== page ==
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I am making a very simple game, but I cannot decide on how to store the variables my custom classes will use. I only know of two ways to do this, but other people seem to have rules about where you put certain things. I would like to know how I should store the variables I am using efficiently, and I was hoping I could get the answer here.

Basically, this is my header file.

#import <Foundation/Foundation.h>
#import "URWInventoryView.h"

@interface RWInventory : NSObject {
    URWInventoryView *inventoryWindow;

    BOOL slotIsOccupied[5][5];

    int numberOfSlots;
    int numberOfSlotsFilled;
    int numberOfColumns;
    int numberOfRows;
}

//
////
//// Initializers
////
//

- (id) initWithSlots:(int)slots;
- (id) initWithColumns:(int)columns andRows:(int)rows;
- (id) initWithInventoryData:(RWInventory*)inventory;

//
////
//// Setters
////
//

- (void) setSlots:(int)slots;
- (void) setColumns:(int)columns;
- (void) setRows:(int)rows;

- (void) setSlotIsOccupiedColumn:(int)column andRow:(int) row;
- (void) moveItemAtColumn:(int)column andRow:(int)row toColumn:(int)newColumn andRow:(int)newRow;

//
////
//// Getters
////
//

- (int) slots;
- (int) columns;
- (int) rows;

- (BOOL) slotIsOccupiedColumn:(int)column andRow:(int)row;

@end

That uses the first method I was kinda talking about earlier. The second method involves using a single NSDictionary between the #import's and the @interface declaration, and they simply store each object's data in a key. The method used above sounds much easier and efficient to me.

Please keep in mind that I will be using anywhere between five and twenty objects of this type. My last note: URWInventoryView is another one of my custom classes, and it is based on a UIView.

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Frankly, I don't exactly understand what you are asking for. First of all your code does not show class variables. It shows public instance variables within the interface. –  Hermann Klecker Sep 2 '11 at 20:57

1 Answer 1

up vote 1 down vote accepted

It's not completely clear but I'll take a shot at it. Forgive me if I'm not in the right ballpark here. From what I was able to parse from the question, your question basically boils down to two options:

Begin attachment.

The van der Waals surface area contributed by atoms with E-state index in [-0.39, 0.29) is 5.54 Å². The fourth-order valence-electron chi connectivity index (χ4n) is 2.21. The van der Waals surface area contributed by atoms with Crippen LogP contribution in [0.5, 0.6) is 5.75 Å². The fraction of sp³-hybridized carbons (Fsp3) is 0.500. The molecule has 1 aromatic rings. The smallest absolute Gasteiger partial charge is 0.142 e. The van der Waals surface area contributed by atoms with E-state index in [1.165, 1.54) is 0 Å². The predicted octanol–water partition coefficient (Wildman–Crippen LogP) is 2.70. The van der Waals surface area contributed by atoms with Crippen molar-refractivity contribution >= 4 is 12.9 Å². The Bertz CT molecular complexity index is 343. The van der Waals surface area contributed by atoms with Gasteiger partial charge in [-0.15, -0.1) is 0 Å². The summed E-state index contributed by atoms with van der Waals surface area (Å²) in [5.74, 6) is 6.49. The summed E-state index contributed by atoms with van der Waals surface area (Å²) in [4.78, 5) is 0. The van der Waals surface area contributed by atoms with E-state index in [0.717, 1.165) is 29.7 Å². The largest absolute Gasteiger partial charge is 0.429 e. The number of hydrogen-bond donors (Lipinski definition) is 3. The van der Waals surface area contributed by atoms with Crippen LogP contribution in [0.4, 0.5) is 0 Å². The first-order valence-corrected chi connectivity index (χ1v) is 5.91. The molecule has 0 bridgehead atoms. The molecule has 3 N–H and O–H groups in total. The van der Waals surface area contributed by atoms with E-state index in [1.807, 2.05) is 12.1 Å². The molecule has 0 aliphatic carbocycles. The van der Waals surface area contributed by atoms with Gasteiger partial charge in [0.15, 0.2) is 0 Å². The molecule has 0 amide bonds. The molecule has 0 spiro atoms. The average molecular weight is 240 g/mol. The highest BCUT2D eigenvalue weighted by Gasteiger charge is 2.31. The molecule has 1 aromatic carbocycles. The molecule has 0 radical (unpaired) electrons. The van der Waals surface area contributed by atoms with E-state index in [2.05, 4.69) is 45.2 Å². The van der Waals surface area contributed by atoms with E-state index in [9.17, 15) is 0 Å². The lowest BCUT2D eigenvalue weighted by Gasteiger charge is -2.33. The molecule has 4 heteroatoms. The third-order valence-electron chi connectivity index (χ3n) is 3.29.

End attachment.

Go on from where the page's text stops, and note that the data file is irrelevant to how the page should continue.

1. Global Dictionary: the global dictionary stores all the inventory keyed for each instance of inventory view (5 - 20 instances) or...
  2. Data Scoped to Instance of View: for each instance of the inventory view, have an inventory data object.

Unless there's a reason why you need global access I would recommend using instance data per view. I would always start with data being localized to the data that needs it and then fall back to making global data if required. If data did need to be shared between views I would create a model and consider a singleton pattern to get access to the model (InventoryModel *inv = [InventoryModel sharedInstance]). Search for singleton objective-c.

But once again, unless there's a need, I would localize the data to the view that operates on that data. Global and shared data can always complicate lifetime of the data and possibly synchronization.

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Thanks. You nailed it. Unfortunately, because of the way the game is setup, I need that data to be accessed by lots of different objects, and it needs to access a lot of other objects. If you think of it as part of a spiderweb, it should make a little more sense. I guess I can re-work this to work with the app. Thanks for the help. –  Justin Sep 2 '11 at 22:16

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